On GP-sampled data, Figure 2(d), we observe the reversal of the performance gap in favor of the GP framework while its performance is almost unaffected. The GP is still prone to non-differentially expressed profiles with spurious patterns and differentially expressed profiles with excessive noise. However, the limited polynomial degree of BATS proves to be inadequate for many of the GP-sampled functions and the two BATS variants with robust noise models (BATS_{
T
}, BATS_{
DE
}) only alleviate the problem slightly. In Figure 4 we observe the GP outperforming the Gaussian noise variant of BATS (BATS_{
G
}) by a similar degree as in Figure 2(d). The experimental data are much more complex and apparently the robust BATS variants now offer no increase in performance. Since the ground truth focuses on the 100 most differentially expressed genes with respect to the induction of the TRP63 transcription factor, then these results indicate that the GP method of ranking presented here indeed highlights differentially expressed genes and that it naturally features an attractive degree of robustness against different kinds of noise.

Conclusions

We presented an approach to estimating the continuous trajectory of gene expression time-series from microarray data through Gaussian process (GP) regression and ranking the differential expression of each profile via a log-ratio of marginal likelihoods of two GPs, each one representing the hypothesis of differential and non-differential expression respectively. We compared our method to a recent Bayesian hierarchical model (BATS) via ROC curves on data simulated by BATS and GPs and experimental data. Each evaluation was made on the basis of matched percentages to a ground truth - a binary vector which labeled the profiles in a dataset as differentially expressed or not. The experimental data were taken from a previous study on primary mouse keratinocytes and the top 100 genes of its ranking were used here as the noisy ground truth for the purposes of assessment. The GP framework significantly outperformed BATS on experimental and GP-sampled data and the results showed that standard GP regression can be regarded as a serious competitor in evaluating the continuous trajectories of gene expression and ranking its differential expression.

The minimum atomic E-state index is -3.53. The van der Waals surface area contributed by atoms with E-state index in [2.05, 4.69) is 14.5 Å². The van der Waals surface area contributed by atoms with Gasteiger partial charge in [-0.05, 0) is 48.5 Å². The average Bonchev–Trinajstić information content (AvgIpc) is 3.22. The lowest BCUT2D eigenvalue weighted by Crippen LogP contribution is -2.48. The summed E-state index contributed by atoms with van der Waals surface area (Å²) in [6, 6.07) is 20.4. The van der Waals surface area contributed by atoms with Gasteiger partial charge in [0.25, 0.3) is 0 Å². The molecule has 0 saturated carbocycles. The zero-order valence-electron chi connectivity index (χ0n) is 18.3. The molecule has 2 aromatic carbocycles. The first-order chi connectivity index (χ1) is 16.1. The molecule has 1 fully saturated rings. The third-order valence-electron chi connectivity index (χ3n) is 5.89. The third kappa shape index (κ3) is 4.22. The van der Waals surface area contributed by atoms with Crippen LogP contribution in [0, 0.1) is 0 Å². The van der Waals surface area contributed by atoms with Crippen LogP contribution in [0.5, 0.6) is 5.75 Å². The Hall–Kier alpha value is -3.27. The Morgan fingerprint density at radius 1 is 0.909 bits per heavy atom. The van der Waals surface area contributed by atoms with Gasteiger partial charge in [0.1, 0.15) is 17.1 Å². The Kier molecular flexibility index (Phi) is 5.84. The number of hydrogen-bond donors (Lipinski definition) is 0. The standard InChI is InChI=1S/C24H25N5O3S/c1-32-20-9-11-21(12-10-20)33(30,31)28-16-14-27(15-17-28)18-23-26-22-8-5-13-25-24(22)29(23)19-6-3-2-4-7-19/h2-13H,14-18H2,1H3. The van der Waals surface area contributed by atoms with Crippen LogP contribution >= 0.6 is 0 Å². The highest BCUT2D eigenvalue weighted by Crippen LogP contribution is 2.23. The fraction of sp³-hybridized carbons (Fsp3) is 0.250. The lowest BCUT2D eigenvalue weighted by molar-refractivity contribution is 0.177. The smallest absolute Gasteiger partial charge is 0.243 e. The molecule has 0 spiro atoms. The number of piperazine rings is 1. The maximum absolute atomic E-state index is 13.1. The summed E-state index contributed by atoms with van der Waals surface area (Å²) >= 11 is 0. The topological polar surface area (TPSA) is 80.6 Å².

This ranking scheme presented here is reminiscent of the work in [19] on two-sample data (separate time-course profiles for each treatment), where the two competing hypotheses are represented in a graphical model of two different generative models connected with a gating scheme; one where the two profiles of the gene reporter are assumed to be generated by two different GPs, and thus the gene is differentially expressed across the two treatments, and one where the two profiles are assumed to be generated by the same GP, and thus the gene is non-differentially expressed. The gating network serves to switch between the two generative models, in time, to detect intervals of differential expression and thus allow biologists to draw conclusions about the propagation of a perturbation in a gene regulatory network. Instead, the issue presented in this paper is more basic and so is the methodology to deal with it. However, we note that the robust mechanisms against outliers used in [19, 28, 29] are complementary to this work and one should not hesitate to incorporate one into a framework similar to ours. Practicalities aside, this paper also introduces additional proof that Gaussian processes, naturally and without much engineering, fit to the analysis of gene expression time-series and that simplicity can still be preferred over the ever-increasing -- but sometimes necessary -- complexity of hierarchical Bayesian frameworks.

Future work